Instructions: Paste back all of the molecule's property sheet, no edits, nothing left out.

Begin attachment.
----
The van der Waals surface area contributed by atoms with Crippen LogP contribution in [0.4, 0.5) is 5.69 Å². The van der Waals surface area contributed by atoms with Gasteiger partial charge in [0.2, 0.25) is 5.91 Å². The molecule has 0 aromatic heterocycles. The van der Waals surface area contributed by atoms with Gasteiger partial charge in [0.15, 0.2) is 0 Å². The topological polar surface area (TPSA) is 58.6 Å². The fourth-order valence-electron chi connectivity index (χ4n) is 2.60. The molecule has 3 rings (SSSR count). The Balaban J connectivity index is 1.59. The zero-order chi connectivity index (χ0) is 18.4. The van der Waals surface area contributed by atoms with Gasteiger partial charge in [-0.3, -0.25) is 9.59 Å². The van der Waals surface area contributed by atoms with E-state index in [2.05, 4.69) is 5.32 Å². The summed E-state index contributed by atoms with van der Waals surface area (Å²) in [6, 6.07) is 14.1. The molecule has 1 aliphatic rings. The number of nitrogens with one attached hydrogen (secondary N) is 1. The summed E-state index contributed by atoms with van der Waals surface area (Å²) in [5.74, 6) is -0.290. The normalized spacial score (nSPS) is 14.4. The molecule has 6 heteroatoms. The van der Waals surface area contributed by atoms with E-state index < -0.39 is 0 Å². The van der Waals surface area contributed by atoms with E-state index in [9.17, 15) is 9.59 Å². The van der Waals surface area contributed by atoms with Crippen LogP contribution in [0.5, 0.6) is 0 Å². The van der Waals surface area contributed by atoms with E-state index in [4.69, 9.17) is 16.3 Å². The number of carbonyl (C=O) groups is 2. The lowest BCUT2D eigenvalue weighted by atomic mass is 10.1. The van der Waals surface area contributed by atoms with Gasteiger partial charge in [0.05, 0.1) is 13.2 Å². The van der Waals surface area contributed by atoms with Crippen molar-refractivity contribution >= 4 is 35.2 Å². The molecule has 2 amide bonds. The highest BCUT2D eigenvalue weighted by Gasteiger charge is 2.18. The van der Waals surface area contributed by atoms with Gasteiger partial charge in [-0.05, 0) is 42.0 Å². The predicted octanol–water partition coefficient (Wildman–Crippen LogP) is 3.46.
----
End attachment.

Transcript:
The van der Waals surface area contributed by atoms with Crippen LogP contribution in [0.4, 0.5) is 5.69 Å². The van der Waals surface area contributed by atoms with Gasteiger partial charge in [0.2, 0.25) is 5.91 Å². The molecule has 0 aromatic heterocycles. The van der Waals surface area contributed by atoms with Gasteiger partial charge in [0.15, 0.2) is 0 Å². The topological polar surface area (TPSA) is 58.6 Å². The fourth-order valence-electron chi connectivity index (χ4n) is 2.60. The molecule has 3 rings (SSSR count). The Balaban J connectivity index is 1.59. The zero-order chi connectivity index (χ0) is 18.4. The van der Waals surface area contributed by atoms with Gasteiger partial charge in [-0.3, -0.25) is 9.59 Å². The van der Waals surface area contributed by atoms with E-state index in [2.05, 4.69) is 5.32 Å². The summed E-state index contributed by atoms with van der Waals surface area (Å²) in [6, 6.07) is 14.1. The molecule has 1 aliphatic rings. The number of nitrogens with one attached hydrogen (secondary N) is 1. The summed E-state index contributed by atoms with van der Waals surface area (Å²) in [5.74, 6) is -0.290. The normalized spacial score (nSPS) is 14.4. The molecule has 6 heteroatoms. The van der Waals surface area contributed by atoms with E-state index < -0.39 is 0 Å². The van der Waals surface area contributed by atoms with E-state index in [9.17, 15) is 9.59 Å². The van der Waals surface area contributed by atoms with Crippen LogP contribution in [0.5, 0.6) is 0 Å². The van der Waals surface area contributed by atoms with E-state index in [4.69, 9.17) is 16.3 Å². The number of carbonyl (C=O) groups is 2. The lowest BCUT2D eigenvalue weighted by atomic mass is 10.1. The van der Waals surface area contributed by atoms with Gasteiger partial charge in [0.05, 0.1) is 13.2 Å². The van der Waals surface area contributed by atoms with Crippen molar-refractivity contribution >= 4 is 35.2 Å². The molecule has 2 amide bonds. The highest BCUT2D eigenvalue weighted by Gasteiger charge is 2.18. The van der Waals surface area contributed by atoms with Gasteiger partial charge in [-0.05, 0) is 42.0 Å². The predicted octanol–water partition coefficient (Wildman–Crippen LogP) is 3.46.